Hernando de Soto hit the nail right on the head when he says that you don’t have property rights in the informal sector, so we should hand out titles, etcetera, and we’ll enable the poor to obtain loans from the banks.  What I told Hernando de Soto is that the ruling elites are not going to do that.  They wouldn’t.  Because if you hand titles to the poor, you’re empowering them, and it will become a political threat.  So you have to find a way by which you can empower the poor without going through the ruling elites.  The governments won’t do it, and that’s why there’s been very little progress as far as securing the property rights of the poor.

One of the ways by which you can do this—let me give you a quick example, which is something which I myself am doing.  Anybody who has gone to Africa will see that in any African country you see food vendors.  They are selling goods by the roadside. Let’s suppose I take a little bit of capital—I’ll call it meso-capital—and build a market, and put stalls in the market, and bring these food vendors into the stores. And I charge them rent.  We have a business going.  And that market becomes a property—I can take property titles to that particular market.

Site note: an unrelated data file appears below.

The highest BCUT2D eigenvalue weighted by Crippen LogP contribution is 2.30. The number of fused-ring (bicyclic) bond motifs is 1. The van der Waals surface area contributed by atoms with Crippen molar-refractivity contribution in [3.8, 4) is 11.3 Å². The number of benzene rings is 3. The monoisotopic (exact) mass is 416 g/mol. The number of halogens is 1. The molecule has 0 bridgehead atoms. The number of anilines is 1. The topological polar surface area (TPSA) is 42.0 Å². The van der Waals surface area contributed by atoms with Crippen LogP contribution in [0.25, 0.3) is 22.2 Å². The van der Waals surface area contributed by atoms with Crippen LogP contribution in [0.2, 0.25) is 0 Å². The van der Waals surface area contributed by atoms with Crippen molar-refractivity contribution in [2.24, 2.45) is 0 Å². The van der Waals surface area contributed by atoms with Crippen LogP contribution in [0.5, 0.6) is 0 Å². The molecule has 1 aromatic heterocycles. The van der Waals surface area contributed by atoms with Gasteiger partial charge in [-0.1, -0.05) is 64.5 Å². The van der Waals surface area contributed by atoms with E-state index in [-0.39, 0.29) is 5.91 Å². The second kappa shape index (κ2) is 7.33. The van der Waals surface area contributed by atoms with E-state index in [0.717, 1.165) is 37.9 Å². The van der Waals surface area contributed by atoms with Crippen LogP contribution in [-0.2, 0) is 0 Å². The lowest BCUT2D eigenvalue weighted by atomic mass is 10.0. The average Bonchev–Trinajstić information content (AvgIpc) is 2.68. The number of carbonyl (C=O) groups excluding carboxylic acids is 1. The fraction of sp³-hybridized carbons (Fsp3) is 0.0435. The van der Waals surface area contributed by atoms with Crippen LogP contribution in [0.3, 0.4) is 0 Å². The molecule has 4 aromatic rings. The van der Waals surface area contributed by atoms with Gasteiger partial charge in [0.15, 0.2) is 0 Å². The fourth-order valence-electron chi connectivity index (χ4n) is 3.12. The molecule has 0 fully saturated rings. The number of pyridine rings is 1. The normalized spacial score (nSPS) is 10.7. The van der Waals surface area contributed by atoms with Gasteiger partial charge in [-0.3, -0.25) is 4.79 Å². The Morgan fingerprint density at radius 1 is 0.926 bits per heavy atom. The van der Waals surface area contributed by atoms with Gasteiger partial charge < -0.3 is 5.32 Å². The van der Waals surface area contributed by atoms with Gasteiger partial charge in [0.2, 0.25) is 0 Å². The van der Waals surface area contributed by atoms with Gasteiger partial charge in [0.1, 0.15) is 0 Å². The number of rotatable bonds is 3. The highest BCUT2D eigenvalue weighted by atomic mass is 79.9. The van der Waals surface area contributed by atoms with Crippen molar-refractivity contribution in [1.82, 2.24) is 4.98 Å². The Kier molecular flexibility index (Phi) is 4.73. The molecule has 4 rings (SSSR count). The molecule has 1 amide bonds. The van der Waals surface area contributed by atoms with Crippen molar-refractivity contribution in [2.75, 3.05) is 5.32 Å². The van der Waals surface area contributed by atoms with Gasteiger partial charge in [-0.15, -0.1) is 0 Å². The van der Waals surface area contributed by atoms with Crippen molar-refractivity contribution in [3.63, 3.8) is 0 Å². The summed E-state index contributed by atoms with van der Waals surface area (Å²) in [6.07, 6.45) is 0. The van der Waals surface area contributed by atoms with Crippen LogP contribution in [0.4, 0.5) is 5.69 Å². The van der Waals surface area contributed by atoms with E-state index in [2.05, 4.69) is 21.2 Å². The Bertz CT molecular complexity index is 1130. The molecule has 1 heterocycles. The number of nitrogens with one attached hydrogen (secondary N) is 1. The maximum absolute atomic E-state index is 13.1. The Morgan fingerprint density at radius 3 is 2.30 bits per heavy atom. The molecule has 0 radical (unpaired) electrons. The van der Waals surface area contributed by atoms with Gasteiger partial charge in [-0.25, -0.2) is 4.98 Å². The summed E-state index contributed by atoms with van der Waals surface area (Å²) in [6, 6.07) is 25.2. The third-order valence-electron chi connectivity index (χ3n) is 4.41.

Now, I can use that property to go to a bank, to get out a loan and give out micro-credit loans to those food vendors who are in there.  So in a way, indirectly, there’s a way by which you can bypass these ruling governments and establish small little property rights to these food vendors.  So you can do it—but not through the government.

Benjamin Powell
Research Fellow, The Independent Institute

All right, next question.  Right here.

Audience Member

I am not a development expert, but I recall that there was something called the Washington Consensus.  And this Washington Consensus, I had thought, did include at least the issue of property rights, the issues of markets, and the issues of macro-stability.